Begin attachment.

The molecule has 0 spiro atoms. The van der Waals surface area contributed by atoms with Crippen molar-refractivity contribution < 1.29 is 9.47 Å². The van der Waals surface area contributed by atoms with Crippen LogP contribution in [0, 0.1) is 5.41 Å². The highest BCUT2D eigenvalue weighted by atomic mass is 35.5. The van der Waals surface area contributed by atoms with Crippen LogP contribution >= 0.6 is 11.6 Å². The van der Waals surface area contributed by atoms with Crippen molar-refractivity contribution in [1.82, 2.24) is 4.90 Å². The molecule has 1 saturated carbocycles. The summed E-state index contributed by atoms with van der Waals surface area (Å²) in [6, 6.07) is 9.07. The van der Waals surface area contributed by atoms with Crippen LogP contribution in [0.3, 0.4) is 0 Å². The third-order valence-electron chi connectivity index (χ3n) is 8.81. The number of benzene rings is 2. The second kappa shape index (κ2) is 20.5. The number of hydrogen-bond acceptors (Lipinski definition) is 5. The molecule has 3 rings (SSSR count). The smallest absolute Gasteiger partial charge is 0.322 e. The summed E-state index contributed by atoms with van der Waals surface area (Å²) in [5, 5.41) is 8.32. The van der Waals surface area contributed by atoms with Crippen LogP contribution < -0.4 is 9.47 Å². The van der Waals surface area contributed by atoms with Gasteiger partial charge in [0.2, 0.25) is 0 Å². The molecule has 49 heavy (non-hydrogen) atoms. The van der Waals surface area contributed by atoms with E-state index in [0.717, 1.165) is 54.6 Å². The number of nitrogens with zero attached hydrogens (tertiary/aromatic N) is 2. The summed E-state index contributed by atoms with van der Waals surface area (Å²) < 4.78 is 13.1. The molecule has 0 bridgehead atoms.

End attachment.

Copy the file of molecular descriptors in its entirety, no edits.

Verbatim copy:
The molecule has 0 spiro atoms. The van der Waals surface area contributed by atoms with Crippen molar-refractivity contribution < 1.29 is 9.47 Å². The van der Waals surface area contributed by atoms with Crippen LogP contribution in [0, 0.1) is 5.41 Å². The highest BCUT2D eigenvalue weighted by atomic mass is 35.5. The van der Waals surface area contributed by atoms with Crippen LogP contribution >= 0.6 is 11.6 Å². The van der Waals surface area contributed by atoms with Crippen molar-refractivity contribution in [1.82, 2.24) is 4.90 Å². The molecule has 1 saturated carbocycles. The summed E-state index contributed by atoms with van der Waals surface area (Å²) in [6, 6.07) is 9.07. The van der Waals surface area contributed by atoms with Crippen LogP contribution in [0.3, 0.4) is 0 Å². The third-order valence-electron chi connectivity index (χ3n) is 8.81. The number of benzene rings is 2. The second kappa shape index (κ2) is 20.5. The number of hydrogen-bond acceptors (Lipinski definition) is 5. The molecule has 3 rings (SSSR count). The smallest absolute Gasteiger partial charge is 0.322 e. The summed E-state index contributed by atoms with van der Waals surface area (Å²) in [5, 5.41) is 8.32. The van der Waals surface area contributed by atoms with Crippen LogP contribution < -0.4 is 9.47 Å². The van der Waals surface area contributed by atoms with Gasteiger partial charge in [0.2, 0.25) is 0 Å². The molecule has 49 heavy (non-hydrogen) atoms. The van der Waals surface area contributed by atoms with E-state index in [0.717, 1.165) is 54.6 Å². The number of nitrogens with zero attached hydrogens (tertiary/aromatic N) is 2. The summed E-state index contributed by atoms with van der Waals surface area (Å²) < 4.78 is 13.1. The molecule has 0 bridgehead atoms.